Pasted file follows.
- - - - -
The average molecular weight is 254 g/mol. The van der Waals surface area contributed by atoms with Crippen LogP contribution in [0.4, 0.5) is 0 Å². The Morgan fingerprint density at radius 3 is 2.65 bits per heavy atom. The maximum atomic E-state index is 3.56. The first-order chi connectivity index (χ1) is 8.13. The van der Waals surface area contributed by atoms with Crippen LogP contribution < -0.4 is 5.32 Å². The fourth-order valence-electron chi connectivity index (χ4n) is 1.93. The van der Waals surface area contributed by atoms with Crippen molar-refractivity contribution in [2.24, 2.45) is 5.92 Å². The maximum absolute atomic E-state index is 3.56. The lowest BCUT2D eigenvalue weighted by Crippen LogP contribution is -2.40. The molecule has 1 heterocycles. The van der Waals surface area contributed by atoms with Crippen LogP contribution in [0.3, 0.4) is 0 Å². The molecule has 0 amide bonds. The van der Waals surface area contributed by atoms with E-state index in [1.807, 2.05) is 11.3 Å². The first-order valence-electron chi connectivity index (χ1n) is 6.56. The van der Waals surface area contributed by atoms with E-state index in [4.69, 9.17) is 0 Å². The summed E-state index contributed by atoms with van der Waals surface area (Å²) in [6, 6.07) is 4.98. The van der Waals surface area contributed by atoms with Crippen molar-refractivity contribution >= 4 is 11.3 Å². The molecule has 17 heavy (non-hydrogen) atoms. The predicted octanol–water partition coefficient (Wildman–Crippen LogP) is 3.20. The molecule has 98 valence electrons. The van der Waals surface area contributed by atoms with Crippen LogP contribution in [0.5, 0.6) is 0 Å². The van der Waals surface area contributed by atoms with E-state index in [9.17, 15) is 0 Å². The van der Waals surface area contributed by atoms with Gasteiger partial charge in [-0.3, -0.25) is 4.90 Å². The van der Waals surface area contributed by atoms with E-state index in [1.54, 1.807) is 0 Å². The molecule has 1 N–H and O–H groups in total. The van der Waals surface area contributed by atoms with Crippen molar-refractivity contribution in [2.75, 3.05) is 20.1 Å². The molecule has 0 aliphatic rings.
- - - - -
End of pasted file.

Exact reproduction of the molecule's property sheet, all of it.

The average molecular weight is 254 g/mol. The van der Waals surface area contributed by atoms with Crippen LogP contribution in [0.4, 0.5) is 0 Å². The Morgan fingerprint density at radius 3 is 2.65 bits per heavy atom. The maximum atomic E-state index is 3.56. The first-order chi connectivity index (χ1) is 8.13. The van der Waals surface area contributed by atoms with Crippen LogP contribution < -0.4 is 5.32 Å². The fourth-order valence-electron chi connectivity index (χ4n) is 1.93. The van der Waals surface area contributed by atoms with Crippen molar-refractivity contribution in [2.24, 2.45) is 5.92 Å². The maximum absolute atomic E-state index is 3.56. The lowest BCUT2D eigenvalue weighted by Crippen LogP contribution is -2.40. The molecule has 1 heterocycles. The van der Waals surface area contributed by atoms with Crippen LogP contribution in [0.3, 0.4) is 0 Å². The molecule has 0 amide bonds. The van der Waals surface area contributed by atoms with E-state index in [1.807, 2.05) is 11.3 Å². The first-order valence-electron chi connectivity index (χ1n) is 6.56. The van der Waals surface area contributed by atoms with E-state index in [4.69, 9.17) is 0 Å². The summed E-state index contributed by atoms with van der Waals surface area (Å²) in [6, 6.07) is 4.98. The van der Waals surface area contributed by atoms with Crippen molar-refractivity contribution >= 4 is 11.3 Å². The molecule has 17 heavy (non-hydrogen) atoms. The predicted octanol–water partition coefficient (Wildman–Crippen LogP) is 3.20. The molecule has 98 valence electrons. The van der Waals surface area contributed by atoms with Crippen LogP contribution in [0.5, 0.6) is 0 Å². The van der Waals surface area contributed by atoms with E-state index in [9.17, 15) is 0 Å². The van der Waals surface area contributed by atoms with Gasteiger partial charge in [-0.3, -0.25) is 4.90 Å². The van der Waals surface area contributed by atoms with E-state index in [1.54, 1.807) is 0 Å². The molecule has 1 N–H and O–H groups in total. The van der Waals surface area contributed by atoms with Crippen molar-refractivity contribution in [2.75, 3.05) is 20.1 Å². The molecule has 0 aliphatic rings.